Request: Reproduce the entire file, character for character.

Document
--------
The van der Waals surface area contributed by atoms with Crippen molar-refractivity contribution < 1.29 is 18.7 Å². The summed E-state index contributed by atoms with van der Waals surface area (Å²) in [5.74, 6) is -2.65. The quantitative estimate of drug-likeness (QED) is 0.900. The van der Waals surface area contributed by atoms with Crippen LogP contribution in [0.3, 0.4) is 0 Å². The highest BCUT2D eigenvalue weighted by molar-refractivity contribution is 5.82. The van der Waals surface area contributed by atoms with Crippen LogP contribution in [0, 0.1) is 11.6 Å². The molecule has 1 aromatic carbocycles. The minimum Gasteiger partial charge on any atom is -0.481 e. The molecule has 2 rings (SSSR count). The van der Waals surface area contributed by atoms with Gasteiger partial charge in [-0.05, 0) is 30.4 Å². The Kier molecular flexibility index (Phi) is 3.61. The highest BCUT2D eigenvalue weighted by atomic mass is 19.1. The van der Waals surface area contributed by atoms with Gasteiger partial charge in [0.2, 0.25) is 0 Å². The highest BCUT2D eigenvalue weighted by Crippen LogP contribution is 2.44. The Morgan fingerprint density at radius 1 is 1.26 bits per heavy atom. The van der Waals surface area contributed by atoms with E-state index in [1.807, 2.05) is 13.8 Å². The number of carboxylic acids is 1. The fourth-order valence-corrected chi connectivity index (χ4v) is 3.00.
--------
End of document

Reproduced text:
The van der Waals surface area contributed by atoms with Crippen molar-refractivity contribution < 1.29 is 18.7 Å². The summed E-state index contributed by atoms with van der Waals surface area (Å²) in [5.74, 6) is -2.65. The quantitative estimate of drug-likeness (QED) is 0.900. The van der Waals surface area contributed by atoms with Crippen LogP contribution in [0.3, 0.4) is 0 Å². The highest BCUT2D eigenvalue weighted by molar-refractivity contribution is 5.82. The van der Waals surface area contributed by atoms with Crippen LogP contribution in [0, 0.1) is 11.6 Å². The molecule has 1 aromatic carbocycles. The minimum Gasteiger partial charge on any atom is -0.481 e. The molecule has 2 rings (SSSR count). The van der Waals surface area contributed by atoms with Gasteiger partial charge in [-0.05, 0) is 30.4 Å². The Kier molecular flexibility index (Phi) is 3.61. The highest BCUT2D eigenvalue weighted by atomic mass is 19.1. The van der Waals surface area contributed by atoms with Gasteiger partial charge in [0.2, 0.25) is 0 Å². The highest BCUT2D eigenvalue weighted by Crippen LogP contribution is 2.44. The Morgan fingerprint density at radius 1 is 1.26 bits per heavy atom. The van der Waals surface area contributed by atoms with E-state index in [1.807, 2.05) is 13.8 Å². The number of carboxylic acids is 1. The fourth-order valence-corrected chi connectivity index (χ4v) is 3.00.